University of Coimbra > Economia Política / Political Economy

Economia Política / Political Economy

O recente colapso financeiro e a crise económica que se lhe seguiu estão ainda a causar sofrimento a milhões de pessoas em todo o mundo, em especial aos desempregados e mais carenciados. A crise despertou a consciência pública para as consequências das derivas neoliberais e para as limitações da economia académica que além de não ter antecipado a crise, contribuiu mesmo para a criação da arquitectura financeira que a originou. Sente-se, pois, a necessidade urgente de alargar o debate público, estimulando-o com novas perspectivas das ciências sociais acerca de questões económicas. A falência da economia convencional, apela a uma revitalização da tradição da economia política. Tal só será possível através do reforço de um diálogo entre académicos, provenientes das diversas ciências sociais e das humanidades, interessados nos processos económicos e na sua relação com a política, a moralidade, a cultura e a natureza. [EN] The recent financial collapse and the ensuing economic downturn are still imposing hardship and suffering upon millions all over the world, especially the poor and the unemployed. The crisis has raised public awareness of the consequences of neoliberal drift and of the shortcomings of a mainstream academic economics that did not anticipate the financial meltdown and economic downturn, and even actively contributed to setting up the new (toxic) financial architecture. The need is therefore felt - with a sense of urgency - to widen public debate stimulated by renewed social science perspectives on economic issues. The failure of mainstream economics, acknowledged by many, calls for a revival and renewal of political economy. This will be achieved by strengthening the ongoing dialogue among scholars in all fields of the social sciences and humanities interested in economic processes and their relation to politics, morality, culture and nature.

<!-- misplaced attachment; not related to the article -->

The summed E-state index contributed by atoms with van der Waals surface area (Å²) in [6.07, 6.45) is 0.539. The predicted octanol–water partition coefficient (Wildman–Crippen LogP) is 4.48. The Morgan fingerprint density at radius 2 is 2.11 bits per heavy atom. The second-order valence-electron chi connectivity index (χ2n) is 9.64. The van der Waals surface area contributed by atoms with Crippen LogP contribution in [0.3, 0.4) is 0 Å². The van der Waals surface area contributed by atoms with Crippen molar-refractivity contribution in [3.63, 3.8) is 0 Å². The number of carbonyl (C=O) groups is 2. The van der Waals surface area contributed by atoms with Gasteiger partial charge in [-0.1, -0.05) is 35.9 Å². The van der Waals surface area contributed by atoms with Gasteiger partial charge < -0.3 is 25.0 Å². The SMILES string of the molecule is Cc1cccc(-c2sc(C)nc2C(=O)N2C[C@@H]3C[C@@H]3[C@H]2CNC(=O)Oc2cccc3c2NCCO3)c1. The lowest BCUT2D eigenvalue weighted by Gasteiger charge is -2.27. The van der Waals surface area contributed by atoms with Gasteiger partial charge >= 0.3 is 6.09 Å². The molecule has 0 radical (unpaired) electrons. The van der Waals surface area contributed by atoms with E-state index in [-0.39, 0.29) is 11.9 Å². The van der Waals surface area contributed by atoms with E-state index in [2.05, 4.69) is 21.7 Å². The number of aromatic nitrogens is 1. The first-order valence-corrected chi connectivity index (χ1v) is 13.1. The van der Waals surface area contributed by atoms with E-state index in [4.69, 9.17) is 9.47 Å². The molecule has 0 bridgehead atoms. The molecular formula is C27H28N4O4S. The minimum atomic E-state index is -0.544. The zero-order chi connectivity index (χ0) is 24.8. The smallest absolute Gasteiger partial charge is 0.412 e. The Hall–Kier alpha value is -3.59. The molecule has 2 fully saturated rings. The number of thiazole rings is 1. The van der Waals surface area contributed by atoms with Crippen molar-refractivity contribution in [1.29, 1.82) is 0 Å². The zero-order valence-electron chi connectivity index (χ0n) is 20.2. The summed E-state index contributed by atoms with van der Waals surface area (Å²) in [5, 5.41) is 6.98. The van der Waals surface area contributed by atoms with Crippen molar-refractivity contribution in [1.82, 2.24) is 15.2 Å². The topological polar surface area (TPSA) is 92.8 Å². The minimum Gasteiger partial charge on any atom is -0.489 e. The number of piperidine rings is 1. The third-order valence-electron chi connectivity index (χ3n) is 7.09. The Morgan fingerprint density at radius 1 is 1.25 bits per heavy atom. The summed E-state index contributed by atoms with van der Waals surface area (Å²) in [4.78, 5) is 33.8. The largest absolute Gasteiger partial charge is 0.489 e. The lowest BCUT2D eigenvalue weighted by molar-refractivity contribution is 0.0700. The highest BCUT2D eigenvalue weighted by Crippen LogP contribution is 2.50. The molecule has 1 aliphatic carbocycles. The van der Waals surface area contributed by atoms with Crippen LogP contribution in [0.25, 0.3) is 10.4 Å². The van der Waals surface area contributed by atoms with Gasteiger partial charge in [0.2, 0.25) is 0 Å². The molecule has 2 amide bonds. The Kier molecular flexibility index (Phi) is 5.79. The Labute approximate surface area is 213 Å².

# Nome Descrição Data de publicação
1 Apresentação Qui, 06 Jan 2011 18:12
2 1. Abstracts "The revival of political economy" (PDF) Abstract of the conference "The revival of political economy"Abstracts of the conference "The revival of political economy" Sáb, 23 Out 2010 13:00
3 2. List of Videos "The revival of political economy" (PDF) List of videos from the conference "The Revival of Political Economy" included in this collection. Sáb, 23 Out 2010 13:00